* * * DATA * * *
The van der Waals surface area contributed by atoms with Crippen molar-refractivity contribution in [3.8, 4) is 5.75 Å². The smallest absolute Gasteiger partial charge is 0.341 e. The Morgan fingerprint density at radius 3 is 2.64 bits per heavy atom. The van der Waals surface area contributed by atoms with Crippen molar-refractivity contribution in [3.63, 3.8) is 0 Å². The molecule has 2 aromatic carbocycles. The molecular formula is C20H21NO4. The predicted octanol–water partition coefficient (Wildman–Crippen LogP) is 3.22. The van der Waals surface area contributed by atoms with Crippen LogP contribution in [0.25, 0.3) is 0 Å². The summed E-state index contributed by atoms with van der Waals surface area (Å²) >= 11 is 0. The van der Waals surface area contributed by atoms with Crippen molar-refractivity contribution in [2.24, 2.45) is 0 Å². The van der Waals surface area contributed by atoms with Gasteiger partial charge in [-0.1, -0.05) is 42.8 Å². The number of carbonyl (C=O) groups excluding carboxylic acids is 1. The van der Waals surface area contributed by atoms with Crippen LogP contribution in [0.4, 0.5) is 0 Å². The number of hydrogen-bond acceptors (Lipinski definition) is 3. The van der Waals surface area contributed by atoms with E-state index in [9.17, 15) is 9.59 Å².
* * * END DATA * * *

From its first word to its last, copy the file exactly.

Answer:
The van der Waals surface area contributed by atoms with Crippen molar-refractivity contribution in [3.8, 4) is 5.75 Å². The smallest absolute Gasteiger partial charge is 0.341 e. The Morgan fingerprint density at radius 3 is 2.64 bits per heavy atom. The van der Waals surface area contributed by atoms with Crippen molar-refractivity contribution in [3.63, 3.8) is 0 Å². The molecule has 2 aromatic carbocycles. The molecular formula is C20H21NO4. The predicted octanol–water partition coefficient (Wildman–Crippen LogP) is 3.22. The van der Waals surface area contributed by atoms with Crippen LogP contribution in [0.25, 0.3) is 0 Å². The summed E-state index contributed by atoms with van der Waals surface area (Å²) >= 11 is 0. The van der Waals surface area contributed by atoms with Crippen molar-refractivity contribution in [2.24, 2.45) is 0 Å². The van der Waals surface area contributed by atoms with Gasteiger partial charge in [-0.1, -0.05) is 42.8 Å². The number of carbonyl (C=O) groups excluding carboxylic acids is 1. The van der Waals surface area contributed by atoms with Crippen LogP contribution in [0.4, 0.5) is 0 Å². The number of hydrogen-bond acceptors (Lipinski definition) is 3. The van der Waals surface area contributed by atoms with E-state index in [9.17, 15) is 9.59 Å².